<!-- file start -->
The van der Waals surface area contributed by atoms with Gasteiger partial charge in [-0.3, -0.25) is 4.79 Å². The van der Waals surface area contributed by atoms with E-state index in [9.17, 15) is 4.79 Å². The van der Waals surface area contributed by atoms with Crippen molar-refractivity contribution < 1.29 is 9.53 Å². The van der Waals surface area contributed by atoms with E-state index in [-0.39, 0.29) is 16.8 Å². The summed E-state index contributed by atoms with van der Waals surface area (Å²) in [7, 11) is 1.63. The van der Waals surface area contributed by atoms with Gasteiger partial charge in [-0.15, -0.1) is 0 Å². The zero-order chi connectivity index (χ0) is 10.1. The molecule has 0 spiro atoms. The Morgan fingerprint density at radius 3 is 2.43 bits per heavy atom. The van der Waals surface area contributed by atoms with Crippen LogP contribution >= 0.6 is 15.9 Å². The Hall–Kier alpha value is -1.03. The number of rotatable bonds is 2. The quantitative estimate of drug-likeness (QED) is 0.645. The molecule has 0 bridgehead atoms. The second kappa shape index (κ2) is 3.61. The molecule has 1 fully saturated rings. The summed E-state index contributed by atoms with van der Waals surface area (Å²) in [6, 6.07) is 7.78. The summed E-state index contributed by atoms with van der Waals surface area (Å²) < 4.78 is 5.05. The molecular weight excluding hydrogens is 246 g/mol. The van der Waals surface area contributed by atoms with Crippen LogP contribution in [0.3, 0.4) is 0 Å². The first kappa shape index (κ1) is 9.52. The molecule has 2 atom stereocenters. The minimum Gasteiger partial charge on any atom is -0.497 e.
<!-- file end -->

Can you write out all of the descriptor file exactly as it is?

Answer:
The van der Waals surface area contributed by atoms with Gasteiger partial charge in [-0.3, -0.25) is 4.79 Å². The van der Waals surface area contributed by atoms with E-state index in [9.17, 15) is 4.79 Å². The van der Waals surface area contributed by atoms with Crippen molar-refractivity contribution < 1.29 is 9.53 Å². The van der Waals surface area contributed by atoms with E-state index in [-0.39, 0.29) is 16.8 Å². The summed E-state index contributed by atoms with van der Waals surface area (Å²) in [7, 11) is 1.63. The van der Waals surface area contributed by atoms with Gasteiger partial charge in [-0.15, -0.1) is 0 Å². The zero-order chi connectivity index (χ0) is 10.1. The molecule has 0 spiro atoms. The Morgan fingerprint density at radius 3 is 2.43 bits per heavy atom. The van der Waals surface area contributed by atoms with Crippen LogP contribution >= 0.6 is 15.9 Å². The Hall–Kier alpha value is -1.03. The number of rotatable bonds is 2. The quantitative estimate of drug-likeness (QED) is 0.645. The molecule has 0 bridgehead atoms. The second kappa shape index (κ2) is 3.61. The molecule has 1 fully saturated rings. The summed E-state index contributed by atoms with van der Waals surface area (Å²) in [6, 6.07) is 7.78. The summed E-state index contributed by atoms with van der Waals surface area (Å²) < 4.78 is 5.05. The molecular weight excluding hydrogens is 246 g/mol. The van der Waals surface area contributed by atoms with Crippen LogP contribution in [0.3, 0.4) is 0 Å². The first kappa shape index (κ1) is 9.52. The molecule has 2 atom stereocenters. The minimum Gasteiger partial charge on any atom is -0.497 e.